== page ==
Nintendo, at a press event in NYC this morning, revealed the final details for the holiday launch of its next video game console, the Wii. On Nov. 19 it will be released for $249. This price, already undercutting the $399 Microsoft Xbox 360 and the $599 Sony PlayStation 3 (due Nov. 17), is an even greater value considering the Wii will come with Wii Sports, a game featuring Baseball, Tennis, Boxing, Golf and Bowling. It was also revealed there will be about 15 games available at launch, ranging from the latest in the Legend of Zelda franchise to the shoot-em-up Red Steel. There should a total of 30 games by the end of the year.
Nintendo of America’s president Reggie Fils-Aime emphasized the mainstream approach the company is taking with the Wii, “Bringing gaming back to the masses.” The unique motion-sensoring controller provides for simple and immersive games that novices and hardcore gamers can both enjoy. The virtual console will provide downloads of classics for lapsed gamers to relive their youth, at only $5 to $10. And the system’s relatively low price makes the Wii an easy investment.
Following the success of the Nintendo DS handheld, the company continues to push design as an integral element. Everything is an Apple-esque White. And everything is sleek and streamlined. The controller, known as the Wii-mote, resembles a small remote control. An attachment to the Wii-mote for the other hand, known as the Nunchaku, has an ergonomic design that fits smugly in your palm. The Wii itself exudes minimalism. A plain white box roughly the size of a DVD case two inches wide.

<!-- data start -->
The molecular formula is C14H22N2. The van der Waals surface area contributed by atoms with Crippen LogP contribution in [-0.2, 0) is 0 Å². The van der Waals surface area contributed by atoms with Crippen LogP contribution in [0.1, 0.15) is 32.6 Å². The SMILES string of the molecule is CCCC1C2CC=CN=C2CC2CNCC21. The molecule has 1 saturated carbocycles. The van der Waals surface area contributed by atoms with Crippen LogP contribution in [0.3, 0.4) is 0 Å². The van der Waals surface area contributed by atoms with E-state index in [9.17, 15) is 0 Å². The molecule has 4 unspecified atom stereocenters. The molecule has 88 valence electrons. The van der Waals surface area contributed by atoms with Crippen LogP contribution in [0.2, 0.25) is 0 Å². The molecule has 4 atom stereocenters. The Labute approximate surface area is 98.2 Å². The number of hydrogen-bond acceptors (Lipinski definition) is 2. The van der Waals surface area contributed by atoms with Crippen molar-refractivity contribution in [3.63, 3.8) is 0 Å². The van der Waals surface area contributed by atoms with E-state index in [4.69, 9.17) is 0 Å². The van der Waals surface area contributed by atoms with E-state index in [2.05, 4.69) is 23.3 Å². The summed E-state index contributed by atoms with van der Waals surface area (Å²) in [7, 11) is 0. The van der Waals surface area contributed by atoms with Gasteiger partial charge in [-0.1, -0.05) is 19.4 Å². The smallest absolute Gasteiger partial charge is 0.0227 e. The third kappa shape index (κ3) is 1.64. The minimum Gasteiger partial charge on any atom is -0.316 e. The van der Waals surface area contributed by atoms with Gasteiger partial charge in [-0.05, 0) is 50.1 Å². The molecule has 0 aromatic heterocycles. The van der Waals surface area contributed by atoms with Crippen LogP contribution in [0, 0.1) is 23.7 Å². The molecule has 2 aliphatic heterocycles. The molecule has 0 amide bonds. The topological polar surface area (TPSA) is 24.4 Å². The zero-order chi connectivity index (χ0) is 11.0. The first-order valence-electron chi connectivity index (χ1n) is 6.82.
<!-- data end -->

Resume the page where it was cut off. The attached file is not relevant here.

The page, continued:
For all the functionality of the Wii, including internet connectivity for downloading and playing games or the simple menu that mimics television channels like games, weather, news, shopping, internet, photos and messaging, the real strength of the system is evident when you actually play with it. You swing your arm to swing a tennis racket or baseball bat. You hold the Wii-mote horizontally for a makeshift steering wheel, or you aim it like a gun to fire at enemies. It immerses a player in a way few games have ever before. And with the Nunchaku in the other hand, you can have a sword and shield.
The details at the press event, and the hours of game time afterward, reveal that Nintendo is ready for the coming holiday war. The low priced Wii, with its unique functionality, should hold its own against Xbox 360 and PlayStation 3. I was surprised that Nintendo scheduled their launch so close to Sony’s, but with the PlayStation 3’s $599 price tag being more than double the Wii’s, and the shortage of PS3s, it looks like Nintendo’s mainstream strategy may win the race this shopping season.